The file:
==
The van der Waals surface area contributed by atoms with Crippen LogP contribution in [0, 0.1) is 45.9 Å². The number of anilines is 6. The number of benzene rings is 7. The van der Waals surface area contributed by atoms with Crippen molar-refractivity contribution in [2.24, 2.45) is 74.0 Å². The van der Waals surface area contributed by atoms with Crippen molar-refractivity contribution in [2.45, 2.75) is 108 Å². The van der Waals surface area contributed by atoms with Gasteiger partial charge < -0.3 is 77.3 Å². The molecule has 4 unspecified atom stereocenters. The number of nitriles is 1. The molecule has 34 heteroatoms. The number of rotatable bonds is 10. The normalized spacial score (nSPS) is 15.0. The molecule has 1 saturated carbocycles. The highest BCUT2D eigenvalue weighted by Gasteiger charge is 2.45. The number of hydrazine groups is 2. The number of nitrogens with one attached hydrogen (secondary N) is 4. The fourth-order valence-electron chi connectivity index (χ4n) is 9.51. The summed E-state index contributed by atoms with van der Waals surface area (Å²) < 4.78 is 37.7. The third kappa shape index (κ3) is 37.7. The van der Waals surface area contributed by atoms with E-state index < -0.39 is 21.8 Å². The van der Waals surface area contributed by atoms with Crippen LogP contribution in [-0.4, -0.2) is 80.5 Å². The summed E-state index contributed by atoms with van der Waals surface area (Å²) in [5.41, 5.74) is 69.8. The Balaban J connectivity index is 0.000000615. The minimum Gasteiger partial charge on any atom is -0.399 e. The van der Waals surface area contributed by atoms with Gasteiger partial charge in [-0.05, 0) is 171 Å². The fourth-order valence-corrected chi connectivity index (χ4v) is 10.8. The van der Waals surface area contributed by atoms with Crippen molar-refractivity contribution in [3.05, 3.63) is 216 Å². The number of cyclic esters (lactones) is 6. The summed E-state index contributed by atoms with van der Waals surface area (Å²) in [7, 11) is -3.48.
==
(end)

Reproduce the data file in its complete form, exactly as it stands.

The van der Waals surface area contributed by atoms with Crippen LogP contribution in [0, 0.1) is 45.9 Å². The number of anilines is 6. The number of benzene rings is 7. The van der Waals surface area contributed by atoms with Crippen molar-refractivity contribution in [2.24, 2.45) is 74.0 Å². The van der Waals surface area contributed by atoms with Crippen molar-refractivity contribution in [2.45, 2.75) is 108 Å². The van der Waals surface area contributed by atoms with Gasteiger partial charge < -0.3 is 77.3 Å². The molecule has 4 unspecified atom stereocenters. The number of nitriles is 1. The molecule has 34 heteroatoms. The number of rotatable bonds is 10. The normalized spacial score (nSPS) is 15.0. The molecule has 1 saturated carbocycles. The highest BCUT2D eigenvalue weighted by Gasteiger charge is 2.45. The number of hydrazine groups is 2. The number of nitrogens with one attached hydrogen (secondary N) is 4. The fourth-order valence-electron chi connectivity index (χ4n) is 9.51. The summed E-state index contributed by atoms with van der Waals surface area (Å²) < 4.78 is 37.7. The third kappa shape index (κ3) is 37.7. The van der Waals surface area contributed by atoms with E-state index < -0.39 is 21.8 Å². The van der Waals surface area contributed by atoms with Crippen LogP contribution in [-0.4, -0.2) is 80.5 Å². The summed E-state index contributed by atoms with van der Waals surface area (Å²) in [5.41, 5.74) is 69.8. The Balaban J connectivity index is 0.000000615. The minimum Gasteiger partial charge on any atom is -0.399 e. The van der Waals surface area contributed by atoms with Gasteiger partial charge in [-0.05, 0) is 171 Å². The fourth-order valence-corrected chi connectivity index (χ4v) is 10.8. The van der Waals surface area contributed by atoms with Crippen molar-refractivity contribution in [3.05, 3.63) is 216 Å². The number of cyclic esters (lactones) is 6. The summed E-state index contributed by atoms with van der Waals surface area (Å²) in [7, 11) is -3.48.